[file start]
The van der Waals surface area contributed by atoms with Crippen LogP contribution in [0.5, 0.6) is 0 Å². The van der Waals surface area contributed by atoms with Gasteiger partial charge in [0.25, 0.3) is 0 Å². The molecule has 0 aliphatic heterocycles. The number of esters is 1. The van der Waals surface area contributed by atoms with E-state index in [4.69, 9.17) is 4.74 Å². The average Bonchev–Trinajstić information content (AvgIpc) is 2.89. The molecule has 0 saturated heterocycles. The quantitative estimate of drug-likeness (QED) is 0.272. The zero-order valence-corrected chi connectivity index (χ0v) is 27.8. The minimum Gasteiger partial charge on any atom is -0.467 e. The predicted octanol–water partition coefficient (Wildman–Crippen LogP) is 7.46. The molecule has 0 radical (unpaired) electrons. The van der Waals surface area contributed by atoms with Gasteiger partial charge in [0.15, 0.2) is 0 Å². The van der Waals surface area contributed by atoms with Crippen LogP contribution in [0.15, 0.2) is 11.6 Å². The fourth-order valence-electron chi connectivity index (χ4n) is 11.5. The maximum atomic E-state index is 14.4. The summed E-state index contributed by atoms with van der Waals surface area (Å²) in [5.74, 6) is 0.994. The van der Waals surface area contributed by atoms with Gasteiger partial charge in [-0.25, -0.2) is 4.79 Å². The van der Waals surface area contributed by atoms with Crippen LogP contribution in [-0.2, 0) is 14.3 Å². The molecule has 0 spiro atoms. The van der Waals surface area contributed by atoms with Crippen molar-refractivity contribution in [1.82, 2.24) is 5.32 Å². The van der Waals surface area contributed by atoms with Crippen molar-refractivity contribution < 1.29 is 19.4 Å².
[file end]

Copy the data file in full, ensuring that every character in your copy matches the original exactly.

The van der Waals surface area contributed by atoms with Crippen LogP contribution in [0.5, 0.6) is 0 Å². The van der Waals surface area contributed by atoms with Gasteiger partial charge in [0.25, 0.3) is 0 Å². The molecule has 0 aliphatic heterocycles. The number of esters is 1. The van der Waals surface area contributed by atoms with E-state index in [4.69, 9.17) is 4.74 Å². The average Bonchev–Trinajstić information content (AvgIpc) is 2.89. The molecule has 0 saturated heterocycles. The quantitative estimate of drug-likeness (QED) is 0.272. The zero-order valence-corrected chi connectivity index (χ0v) is 27.8. The minimum Gasteiger partial charge on any atom is -0.467 e. The predicted octanol–water partition coefficient (Wildman–Crippen LogP) is 7.46. The molecule has 0 radical (unpaired) electrons. The van der Waals surface area contributed by atoms with Gasteiger partial charge in [0.15, 0.2) is 0 Å². The van der Waals surface area contributed by atoms with Crippen LogP contribution in [0.15, 0.2) is 11.6 Å². The fourth-order valence-electron chi connectivity index (χ4n) is 11.5. The maximum atomic E-state index is 14.4. The summed E-state index contributed by atoms with van der Waals surface area (Å²) in [5.74, 6) is 0.994. The van der Waals surface area contributed by atoms with Gasteiger partial charge in [-0.25, -0.2) is 4.79 Å². The van der Waals surface area contributed by atoms with Crippen LogP contribution in [-0.2, 0) is 14.3 Å². The molecule has 0 spiro atoms. The van der Waals surface area contributed by atoms with Crippen molar-refractivity contribution in [1.82, 2.24) is 5.32 Å². The van der Waals surface area contributed by atoms with Crippen molar-refractivity contribution < 1.29 is 19.4 Å².